dream-java

Created: 2014-05-19 08:11
Updated: 2018-05-07 13:33

README.md

DREAM Reactive Programming Framework

DREAM - distributed reactive programming middleware with flexible consistency guarantees.

Why DREAM?

Different applications require different levels of consistency and that manually implementing the required level on a middleware that provides a lower one annuls the abstraction improvements of reactive programming. DREAM enables the developers to select the best trade-off between consistency and overhead for the problem at hand.

The reactive programming paradigm aims to simplify the development of reactive systems. It provides abstractions to define time-changing values that are automatically updated by the runtime according to their dependencies.

The benefits of reactive programming in distributed settings have been recognized for long. Most solutions for distributed reactive programming enforce the same semantics as in single processes, introducing communication and synchronization costs that hamper scalability.

DREAM defines precise propagation semantics in terms of consistency guarantees that constrain the order and isolation of value updates.

Consistency Levels

Consistency levels supported by DREAM explained in a nutshell. For a precise definition see the academic publications.

FIFO Consistency Ensures that a signal reflects the changes to a single variable in the order in which they occur.

Causal Consistency Analogous to causal consistency in replicated data stores, which guarantees that operations that are causally related with each other take place in the same order in all the replicas, and this order reflects the causal dependency.

Single-source Glitch Freedom All the effects caused by an update on a node become visible at the same time. This means that a reader cannot observe the effects of an update on a node in an order that violates causality.

Complete Glitch Freedom Ensures that the results of two propagations are the same as if the propagations took place in some sequential order, without interleaving at any node.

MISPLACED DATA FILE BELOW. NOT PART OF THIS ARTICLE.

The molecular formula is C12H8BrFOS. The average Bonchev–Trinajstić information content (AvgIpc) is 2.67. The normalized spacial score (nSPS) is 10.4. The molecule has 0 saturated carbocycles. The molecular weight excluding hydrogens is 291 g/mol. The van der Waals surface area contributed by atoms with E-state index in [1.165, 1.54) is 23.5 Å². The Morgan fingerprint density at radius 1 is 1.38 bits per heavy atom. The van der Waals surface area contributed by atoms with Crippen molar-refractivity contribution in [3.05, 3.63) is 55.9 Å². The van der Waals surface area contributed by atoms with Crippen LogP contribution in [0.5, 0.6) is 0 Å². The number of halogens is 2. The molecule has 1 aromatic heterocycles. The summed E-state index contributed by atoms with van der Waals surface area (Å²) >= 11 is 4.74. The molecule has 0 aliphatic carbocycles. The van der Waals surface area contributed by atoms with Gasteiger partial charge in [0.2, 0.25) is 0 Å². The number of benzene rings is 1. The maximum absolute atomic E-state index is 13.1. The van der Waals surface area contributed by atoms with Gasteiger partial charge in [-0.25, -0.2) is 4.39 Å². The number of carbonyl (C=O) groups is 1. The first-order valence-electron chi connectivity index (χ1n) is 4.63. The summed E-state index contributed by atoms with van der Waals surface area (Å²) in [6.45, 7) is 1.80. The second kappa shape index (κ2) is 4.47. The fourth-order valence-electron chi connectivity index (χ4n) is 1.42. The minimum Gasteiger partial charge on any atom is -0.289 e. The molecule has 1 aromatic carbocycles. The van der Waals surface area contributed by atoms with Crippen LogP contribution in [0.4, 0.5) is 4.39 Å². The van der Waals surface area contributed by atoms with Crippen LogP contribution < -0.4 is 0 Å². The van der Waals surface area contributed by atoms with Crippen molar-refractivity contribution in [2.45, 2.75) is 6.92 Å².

Atomic Consistency Complete Glitch Freedom plus a read operation cannot observe only some of the effects of the change in a source: either it observes all of them, or none.

Academic Publications

A. Margara, G. Salvaneschi, On the Semantics of Distributed Reactive Programming: the Cost of Consistency, IEEE Transactions on Software Engineering, 2018.

A. Margara and G. Salvaneschi, We have a DREAM: Distributed Reactive Programming with Consistency Guarantees, In Proceedings of the 8th International Conference on Distributed Event-Based Systems (DEBS ’14). Mumbay, India, May 26–29, 2014.

Examples

The relevant source code is in the Dream2 folder.

We initially need to assign a name to the current host Host1.

Consts.hostName = "Host1";

Now on Host1 we can define a Var myVar that is visible remotely. The var myVar constains a string, it is advertised with the name exVar and it is initialized to the value AAA. Later on the value is changed to BBB.

Var<String> myVar = new Var<String>("exVar", "AAA");
myVar.set("BBB");

On a different host, Host2 we can read the var defined on Host1 whose name is exVar. We can also define a signal that builds a computation on top of it.

RemoteVar<String> rv = new RemoteVar<String>("Host1", "exVar");

Signal<String> s = new Signal<String>>("s", () -> {
			return rv.get() + "XXX";	
		}, rv);

If rv is not available yet, ... More examples:

Var<Integer> a = new Var<>("a", Integer.valueOf(1));
	  
Var<Integer> b = new Var<>("b", Integer.valueOf(2));
	  
Signal<Integer> c =
    new Signal<>("c", () -> a.get() + b.get(), a, b);

Another example:

Var<List<Integer>> lst = new Var<>("lst", new ArrayList<Integer>());
	  
Signal<Integer> n =
    new Signal<>("n", () -> lst.get().size(), lst);
	  
    lst.modify(self -> {
        self.add(1);
	self.add(2);
	self.add(3);
    });

Locks

When using Atomic_Consistency it is required to lock a Var before reading its value.

	LockToken lock = DreamClient.instance.readLock(new HashSet<>("exVar@Host1"));
	String value = rv.get();
	DreamClient.instance.unlock(lock);

Getting Started

In the dream.examples.util-package you can find the class Client which does all the needed setup for Dream. It starts the DreamServer if it is not already running, sets the Client Name and connects to the Dependency Graph. It also provides some additional utilities.

public class MyClass extends Client {

	public MyClass() {
		super("ClientName");
		
		// Here you can add you Vars/Signals
		Var<String> myVar = new Var<>("myVar", "value");
	}
}

It can also wait for defined Vars to be available:

public class OtherClass extends Client {

	public OtherClass() {
		super("OtherName");
		// The super class blocks until myVar@ClientName is available
		RemoteVar<String> theirVar = new RemoteVar<>("ClientName", "myVar");
	}
	
	@Override
	protected List<String> waitForVars() {
		return Arrays.asList("myVar@ClientName");
	}
	
	@Override
	protected void init() {
		// The code here is executed before the the super class blocks
	}
}

Contributors

Alessandro Margara, Guido Salvaneschi, Tobias Becker, Kim Berninger, Michael Raulf, Ram Kamath.

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